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The New Brooks Brothers

Phileas Fogg

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Most of the people who complain about “pushy” sales associates are the same assholes who complain that no one is helping them when they are left alone. The same people who complain that the SA “acted like he/she was better than us.” These are usually miserable pricks in other aspects of their lives.


The NYT article references the Gap. The Gap is much different from high end retail and even from Brooks Brothers. The latter usually have professional with deep product knowledge. The experience is totally different. I’ve gone into places just to look. I’m approached, I tell them I’m just looking and they back off with the obligatory “my name is **** if you have any questions.”

when I do need something, I’ll make it clear when I’m greeted. If it’s a place I have a long standing relationship with, I’ll text or email the SA I work with and let him know what I’m looking for. I go in, he’s got everything pulled out so that we both save time.
 

Norwester

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I’ve never had that happen, so my only conclusion is that you’ve only ever eaten at one restaurant in the States and you’re extrapolating that experience to everyone else.
Maybe you should eat at better restaurants.
This has indeed happened to me when eating with colleagues and friends at respected establishments in Boston, Seattle, and Washington, DC. On the other hand it has never happened to me at a restaurant with a Michelin star. Nor has my younger sibling ever complained of such treatment at his favorite restaurant, The Cracker Barrel. So I will agree that at either end of the economic spectrum there is fine service to be found.
 

Phileas Fogg

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This has indeed happened to me when eating with colleagues and friends at respected establishments in Boston, Seattle, and Washington, DC. On the other hand it has never happened to me at a restaurant with a Michelin star. Nor has my younger sibling ever complained of such treatment at his favorite restaurant, The Cracker Barrel. So I will agree that at either end of the economic spectrum there is fine service to be found.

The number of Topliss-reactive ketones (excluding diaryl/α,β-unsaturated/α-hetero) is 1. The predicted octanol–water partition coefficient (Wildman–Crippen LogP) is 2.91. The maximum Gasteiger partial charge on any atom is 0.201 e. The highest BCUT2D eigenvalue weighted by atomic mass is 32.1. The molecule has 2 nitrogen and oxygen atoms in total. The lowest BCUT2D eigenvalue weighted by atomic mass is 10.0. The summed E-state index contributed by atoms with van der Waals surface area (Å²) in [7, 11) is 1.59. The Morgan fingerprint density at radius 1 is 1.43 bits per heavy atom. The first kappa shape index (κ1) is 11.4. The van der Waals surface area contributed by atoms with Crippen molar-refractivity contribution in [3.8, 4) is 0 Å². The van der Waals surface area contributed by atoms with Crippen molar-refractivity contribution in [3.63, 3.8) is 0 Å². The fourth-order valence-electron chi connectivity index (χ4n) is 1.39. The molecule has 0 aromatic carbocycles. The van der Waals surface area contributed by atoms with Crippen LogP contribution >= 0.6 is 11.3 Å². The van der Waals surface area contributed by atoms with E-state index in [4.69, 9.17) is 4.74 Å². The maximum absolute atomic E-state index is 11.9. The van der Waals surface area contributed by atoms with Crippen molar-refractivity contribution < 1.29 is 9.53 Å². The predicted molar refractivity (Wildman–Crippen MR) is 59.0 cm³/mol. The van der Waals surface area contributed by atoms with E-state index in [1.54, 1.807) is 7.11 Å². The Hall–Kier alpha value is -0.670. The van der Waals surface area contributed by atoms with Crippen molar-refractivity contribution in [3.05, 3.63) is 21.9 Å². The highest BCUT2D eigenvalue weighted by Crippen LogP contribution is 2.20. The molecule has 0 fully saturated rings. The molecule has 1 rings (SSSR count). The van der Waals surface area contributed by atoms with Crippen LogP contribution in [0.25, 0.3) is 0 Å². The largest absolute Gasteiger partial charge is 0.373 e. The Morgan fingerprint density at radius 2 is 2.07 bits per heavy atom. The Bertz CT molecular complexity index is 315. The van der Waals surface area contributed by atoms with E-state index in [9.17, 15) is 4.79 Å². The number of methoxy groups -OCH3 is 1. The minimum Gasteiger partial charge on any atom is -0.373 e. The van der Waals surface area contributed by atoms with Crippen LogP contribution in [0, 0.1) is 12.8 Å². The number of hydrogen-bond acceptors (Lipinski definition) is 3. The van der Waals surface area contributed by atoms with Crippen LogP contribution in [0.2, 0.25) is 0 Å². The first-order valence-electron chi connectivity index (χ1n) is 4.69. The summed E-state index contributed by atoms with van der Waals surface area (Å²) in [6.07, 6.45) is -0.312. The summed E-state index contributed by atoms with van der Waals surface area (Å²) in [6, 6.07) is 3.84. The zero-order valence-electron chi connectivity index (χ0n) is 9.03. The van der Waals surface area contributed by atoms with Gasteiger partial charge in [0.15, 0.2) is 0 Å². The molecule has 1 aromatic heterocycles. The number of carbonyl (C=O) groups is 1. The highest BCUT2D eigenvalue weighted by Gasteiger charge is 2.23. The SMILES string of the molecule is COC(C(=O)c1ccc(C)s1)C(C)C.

I’ve had bad service before, though never had my plate removed while still eating, but I’ve experienced it everywhere (except Japan). I’ve also had excellent everywhere.

Poor aerobics, like good service, is not the unique possession of any one country or region.
 

upsett1_spaghett1

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The creepiest customer service I've had was at my local BB when I walked in and my usual SA saw me and called out in a scolding tone "You've been shopping online!" He went on to explain that whenever I bought something in the system the local store was sent a notification. I was as disturbed as when I realized that the internet seems to be aware of every Google search I've ever made. He was definitely an old-school salesperson. He found it distasteful to discuss prices, and would even turn away the screen when he rang up my purchases so I couldn't see the total. I would have liked to feel comfortable just dropping in and looking around when I found myself downtown, but found myself only coming by when I had something specific to buy.
That's insanely creepy. Also what is this thing with people being unable to discuss prices? I've had the same thing happen at car dealerships where they keep giving me a monthly figure for what they're trying to sell me and I'm like "no I want to see the total retail value plus warranties and fees."

Is this similar to how Americans are very dubious about discussing salary in hiring negotiations? I grew up in the US but I swear people here are so nervous talking about money.

Poor aerobics, like good service, is not the unique possession of any one country or region.